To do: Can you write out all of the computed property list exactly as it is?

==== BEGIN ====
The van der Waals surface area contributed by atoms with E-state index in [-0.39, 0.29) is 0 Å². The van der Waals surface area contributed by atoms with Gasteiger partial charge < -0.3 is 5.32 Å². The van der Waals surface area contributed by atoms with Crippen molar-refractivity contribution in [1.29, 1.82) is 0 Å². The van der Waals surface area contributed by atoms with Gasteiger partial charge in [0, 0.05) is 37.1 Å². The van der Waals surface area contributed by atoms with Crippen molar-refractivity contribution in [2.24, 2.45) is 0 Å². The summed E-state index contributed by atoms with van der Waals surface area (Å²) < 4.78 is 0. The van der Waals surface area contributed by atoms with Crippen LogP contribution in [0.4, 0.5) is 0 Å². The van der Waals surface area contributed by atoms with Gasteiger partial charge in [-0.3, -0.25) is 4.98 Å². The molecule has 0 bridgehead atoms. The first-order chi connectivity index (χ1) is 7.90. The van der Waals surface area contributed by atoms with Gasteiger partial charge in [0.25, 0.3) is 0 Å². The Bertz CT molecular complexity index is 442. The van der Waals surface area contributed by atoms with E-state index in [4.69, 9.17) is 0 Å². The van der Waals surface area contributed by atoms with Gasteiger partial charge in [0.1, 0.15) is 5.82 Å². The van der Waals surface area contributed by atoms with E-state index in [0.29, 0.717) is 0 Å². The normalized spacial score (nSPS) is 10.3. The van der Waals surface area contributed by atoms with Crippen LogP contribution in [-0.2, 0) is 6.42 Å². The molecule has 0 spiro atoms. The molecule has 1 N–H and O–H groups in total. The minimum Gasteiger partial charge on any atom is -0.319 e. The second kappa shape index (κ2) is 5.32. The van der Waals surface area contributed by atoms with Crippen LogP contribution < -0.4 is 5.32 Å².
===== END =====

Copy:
The van der Waals surface area contributed by atoms with E-state index in [-0.39, 0.29) is 0 Å². The van der Waals surface area contributed by atoms with Gasteiger partial charge < -0.3 is 5.32 Å². The van der Waals surface area contributed by atoms with Crippen molar-refractivity contribution in [1.29, 1.82) is 0 Å². The van der Waals surface area contributed by atoms with Gasteiger partial charge in [0, 0.05) is 37.1 Å². The van der Waals surface area contributed by atoms with Crippen molar-refractivity contribution in [2.24, 2.45) is 0 Å². The summed E-state index contributed by atoms with van der Waals surface area (Å²) < 4.78 is 0. The van der Waals surface area contributed by atoms with Crippen LogP contribution in [0.4, 0.5) is 0 Å². The van der Waals surface area contributed by atoms with Gasteiger partial charge in [-0.3, -0.25) is 4.98 Å². The molecule has 0 bridgehead atoms. The first-order chi connectivity index (χ1) is 7.90. The van der Waals surface area contributed by atoms with Gasteiger partial charge in [0.25, 0.3) is 0 Å². The Bertz CT molecular complexity index is 442. The van der Waals surface area contributed by atoms with E-state index in [4.69, 9.17) is 0 Å². The van der Waals surface area contributed by atoms with Gasteiger partial charge in [0.1, 0.15) is 5.82 Å². The van der Waals surface area contributed by atoms with E-state index in [0.29, 0.717) is 0 Å². The normalized spacial score (nSPS) is 10.3. The van der Waals surface area contributed by atoms with Crippen LogP contribution in [-0.2, 0) is 6.42 Å². The molecule has 0 spiro atoms. The molecule has 1 N–H and O–H groups in total. The minimum Gasteiger partial charge on any atom is -0.319 e. The second kappa shape index (κ2) is 5.32. The van der Waals surface area contributed by atoms with Crippen LogP contribution < -0.4 is 5.32 Å².